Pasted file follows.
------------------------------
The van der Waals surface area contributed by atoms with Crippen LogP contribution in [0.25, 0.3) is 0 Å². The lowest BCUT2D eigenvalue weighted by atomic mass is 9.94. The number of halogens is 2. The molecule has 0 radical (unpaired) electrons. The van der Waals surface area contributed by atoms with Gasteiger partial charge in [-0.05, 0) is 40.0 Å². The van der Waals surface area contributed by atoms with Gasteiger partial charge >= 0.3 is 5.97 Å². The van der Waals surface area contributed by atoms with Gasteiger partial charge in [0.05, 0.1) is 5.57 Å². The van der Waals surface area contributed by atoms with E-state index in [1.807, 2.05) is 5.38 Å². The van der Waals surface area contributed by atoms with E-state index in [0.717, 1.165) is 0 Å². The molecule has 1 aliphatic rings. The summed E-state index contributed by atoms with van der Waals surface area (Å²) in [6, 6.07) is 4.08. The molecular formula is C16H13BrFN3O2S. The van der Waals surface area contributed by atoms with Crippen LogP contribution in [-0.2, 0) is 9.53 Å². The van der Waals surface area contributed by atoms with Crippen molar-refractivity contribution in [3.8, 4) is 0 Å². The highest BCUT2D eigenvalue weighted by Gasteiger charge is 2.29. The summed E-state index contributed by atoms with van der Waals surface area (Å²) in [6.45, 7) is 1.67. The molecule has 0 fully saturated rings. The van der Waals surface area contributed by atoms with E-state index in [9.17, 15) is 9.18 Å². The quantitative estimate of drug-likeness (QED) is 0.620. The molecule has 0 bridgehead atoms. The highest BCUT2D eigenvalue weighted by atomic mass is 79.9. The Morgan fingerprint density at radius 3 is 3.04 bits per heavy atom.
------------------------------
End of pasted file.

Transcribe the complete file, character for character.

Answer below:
The van der Waals surface area contributed by atoms with Crippen LogP contribution in [0.25, 0.3) is 0 Å². The lowest BCUT2D eigenvalue weighted by atomic mass is 9.94. The number of halogens is 2. The molecule has 0 radical (unpaired) electrons. The van der Waals surface area contributed by atoms with Gasteiger partial charge in [-0.05, 0) is 40.0 Å². The van der Waals surface area contributed by atoms with Gasteiger partial charge >= 0.3 is 5.97 Å². The van der Waals surface area contributed by atoms with Gasteiger partial charge in [0.05, 0.1) is 5.57 Å². The van der Waals surface area contributed by atoms with E-state index in [1.807, 2.05) is 5.38 Å². The van der Waals surface area contributed by atoms with E-state index in [0.717, 1.165) is 0 Å². The molecule has 1 aliphatic rings. The summed E-state index contributed by atoms with van der Waals surface area (Å²) in [6, 6.07) is 4.08. The molecular formula is C16H13BrFN3O2S. The van der Waals surface area contributed by atoms with Crippen LogP contribution in [-0.2, 0) is 9.53 Å². The van der Waals surface area contributed by atoms with Crippen molar-refractivity contribution in [3.8, 4) is 0 Å². The highest BCUT2D eigenvalue weighted by Gasteiger charge is 2.29. The summed E-state index contributed by atoms with van der Waals surface area (Å²) in [6.45, 7) is 1.67. The molecule has 0 fully saturated rings. The van der Waals surface area contributed by atoms with E-state index in [9.17, 15) is 9.18 Å². The quantitative estimate of drug-likeness (QED) is 0.620. The molecule has 0 bridgehead atoms. The highest BCUT2D eigenvalue weighted by atomic mass is 79.9. The Morgan fingerprint density at radius 3 is 3.04 bits per heavy atom.